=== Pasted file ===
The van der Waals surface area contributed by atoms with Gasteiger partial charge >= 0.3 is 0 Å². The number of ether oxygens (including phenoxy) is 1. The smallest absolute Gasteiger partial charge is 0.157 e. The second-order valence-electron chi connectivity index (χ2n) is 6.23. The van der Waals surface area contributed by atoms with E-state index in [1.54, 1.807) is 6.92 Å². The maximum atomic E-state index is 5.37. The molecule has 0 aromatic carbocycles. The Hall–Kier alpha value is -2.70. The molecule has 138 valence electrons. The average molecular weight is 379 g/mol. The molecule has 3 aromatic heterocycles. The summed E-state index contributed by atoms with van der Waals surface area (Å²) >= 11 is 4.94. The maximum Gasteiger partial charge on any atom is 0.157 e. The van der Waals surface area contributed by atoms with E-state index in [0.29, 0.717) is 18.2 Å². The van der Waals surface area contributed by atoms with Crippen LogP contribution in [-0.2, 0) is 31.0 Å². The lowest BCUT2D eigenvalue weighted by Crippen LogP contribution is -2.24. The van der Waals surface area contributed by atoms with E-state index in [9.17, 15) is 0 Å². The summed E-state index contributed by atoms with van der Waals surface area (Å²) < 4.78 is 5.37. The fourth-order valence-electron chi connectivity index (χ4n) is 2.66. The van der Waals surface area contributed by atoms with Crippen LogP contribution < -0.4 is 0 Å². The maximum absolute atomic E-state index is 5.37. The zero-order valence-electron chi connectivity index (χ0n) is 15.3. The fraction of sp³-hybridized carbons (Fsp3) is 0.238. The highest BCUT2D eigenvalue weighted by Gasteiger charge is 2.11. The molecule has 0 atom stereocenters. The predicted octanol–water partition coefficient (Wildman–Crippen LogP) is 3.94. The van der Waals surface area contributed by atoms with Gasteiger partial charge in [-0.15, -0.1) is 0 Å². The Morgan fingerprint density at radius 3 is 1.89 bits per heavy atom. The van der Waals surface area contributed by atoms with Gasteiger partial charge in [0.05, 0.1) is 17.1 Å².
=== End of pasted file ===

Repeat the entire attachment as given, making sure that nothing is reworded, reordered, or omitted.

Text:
The van der Waals surface area contributed by atoms with Gasteiger partial charge >= 0.3 is 0 Å². The number of ether oxygens (including phenoxy) is 1. The smallest absolute Gasteiger partial charge is 0.157 e. The second-order valence-electron chi connectivity index (χ2n) is 6.23. The van der Waals surface area contributed by atoms with E-state index in [1.54, 1.807) is 6.92 Å². The maximum atomic E-state index is 5.37. The molecule has 0 aromatic carbocycles. The Hall–Kier alpha value is -2.70. The molecule has 138 valence electrons. The average molecular weight is 379 g/mol. The molecule has 3 aromatic heterocycles. The summed E-state index contributed by atoms with van der Waals surface area (Å²) >= 11 is 4.94. The maximum Gasteiger partial charge on any atom is 0.157 e. The van der Waals surface area contributed by atoms with E-state index in [0.29, 0.717) is 18.2 Å². The van der Waals surface area contributed by atoms with Crippen LogP contribution in [-0.2, 0) is 31.0 Å². The lowest BCUT2D eigenvalue weighted by Crippen LogP contribution is -2.24. The van der Waals surface area contributed by atoms with E-state index in [9.17, 15) is 0 Å². The summed E-state index contributed by atoms with van der Waals surface area (Å²) < 4.78 is 5.37. The fourth-order valence-electron chi connectivity index (χ4n) is 2.66. The van der Waals surface area contributed by atoms with Crippen LogP contribution < -0.4 is 0 Å². The maximum absolute atomic E-state index is 5.37. The zero-order valence-electron chi connectivity index (χ0n) is 15.3. The fraction of sp³-hybridized carbons (Fsp3) is 0.238. The highest BCUT2D eigenvalue weighted by Gasteiger charge is 2.11. The molecule has 0 atom stereocenters. The predicted octanol–water partition coefficient (Wildman–Crippen LogP) is 3.94. The van der Waals surface area contributed by atoms with Gasteiger partial charge in [-0.15, -0.1) is 0 Å². The Morgan fingerprint density at radius 3 is 1.89 bits per heavy atom. The van der Waals surface area contributed by atoms with Gasteiger partial charge in [0.05, 0.1) is 17.1 Å².